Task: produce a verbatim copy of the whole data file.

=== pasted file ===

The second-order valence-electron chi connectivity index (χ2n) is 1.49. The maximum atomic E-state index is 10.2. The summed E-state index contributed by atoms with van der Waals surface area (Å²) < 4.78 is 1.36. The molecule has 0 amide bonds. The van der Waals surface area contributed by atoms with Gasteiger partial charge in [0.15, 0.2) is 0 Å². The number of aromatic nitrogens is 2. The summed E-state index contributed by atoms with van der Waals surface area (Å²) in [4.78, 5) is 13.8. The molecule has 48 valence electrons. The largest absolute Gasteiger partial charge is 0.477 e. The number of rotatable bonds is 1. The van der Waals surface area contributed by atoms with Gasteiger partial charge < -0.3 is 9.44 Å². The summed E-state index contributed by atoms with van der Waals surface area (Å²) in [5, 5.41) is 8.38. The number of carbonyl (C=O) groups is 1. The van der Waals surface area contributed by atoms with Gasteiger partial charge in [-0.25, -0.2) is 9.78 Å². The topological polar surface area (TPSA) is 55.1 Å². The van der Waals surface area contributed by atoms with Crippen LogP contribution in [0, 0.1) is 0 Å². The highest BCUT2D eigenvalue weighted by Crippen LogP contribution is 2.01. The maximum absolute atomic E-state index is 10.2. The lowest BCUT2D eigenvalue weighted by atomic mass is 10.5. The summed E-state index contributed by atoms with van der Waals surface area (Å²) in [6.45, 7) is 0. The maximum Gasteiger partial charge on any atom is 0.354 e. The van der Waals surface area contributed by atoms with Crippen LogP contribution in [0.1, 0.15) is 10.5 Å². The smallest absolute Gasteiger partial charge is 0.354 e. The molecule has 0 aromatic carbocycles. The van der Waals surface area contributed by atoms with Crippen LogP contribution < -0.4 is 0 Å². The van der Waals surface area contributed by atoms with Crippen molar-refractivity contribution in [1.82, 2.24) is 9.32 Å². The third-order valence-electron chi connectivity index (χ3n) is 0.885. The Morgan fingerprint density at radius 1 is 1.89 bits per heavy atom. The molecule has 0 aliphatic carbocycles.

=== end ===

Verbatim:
The second-order valence-electron chi connectivity index (χ2n) is 1.49. The maximum atomic E-state index is 10.2. The summed E-state index contributed by atoms with van der Waals surface area (Å²) < 4.78 is 1.36. The molecule has 0 amide bonds. The van der Waals surface area contributed by atoms with Gasteiger partial charge in [0.15, 0.2) is 0 Å². The number of aromatic nitrogens is 2. The summed E-state index contributed by atoms with van der Waals surface area (Å²) in [4.78, 5) is 13.8. The molecule has 48 valence electrons. The largest absolute Gasteiger partial charge is 0.477 e. The number of rotatable bonds is 1. The van der Waals surface area contributed by atoms with Gasteiger partial charge < -0.3 is 9.44 Å². The summed E-state index contributed by atoms with van der Waals surface area (Å²) in [5, 5.41) is 8.38. The number of carbonyl (C=O) groups is 1. The van der Waals surface area contributed by atoms with Gasteiger partial charge in [-0.25, -0.2) is 9.78 Å². The topological polar surface area (TPSA) is 55.1 Å². The van der Waals surface area contributed by atoms with Crippen LogP contribution in [0, 0.1) is 0 Å². The highest BCUT2D eigenvalue weighted by Crippen LogP contribution is 2.01. The maximum absolute atomic E-state index is 10.2. The lowest BCUT2D eigenvalue weighted by atomic mass is 10.5. The summed E-state index contributed by atoms with van der Waals surface area (Å²) in [6.45, 7) is 0. The maximum Gasteiger partial charge on any atom is 0.354 e. The van der Waals surface area contributed by atoms with Crippen LogP contribution in [0.1, 0.15) is 10.5 Å². The smallest absolute Gasteiger partial charge is 0.354 e. The molecule has 0 aromatic carbocycles. The van der Waals surface area contributed by atoms with Crippen LogP contribution < -0.4 is 0 Å². The van der Waals surface area contributed by atoms with Crippen molar-refractivity contribution in [1.82, 2.24) is 9.32 Å². The third-order valence-electron chi connectivity index (χ3n) is 0.885. The Morgan fingerprint density at radius 1 is 1.89 bits per heavy atom. The molecule has 0 aliphatic carbocycles.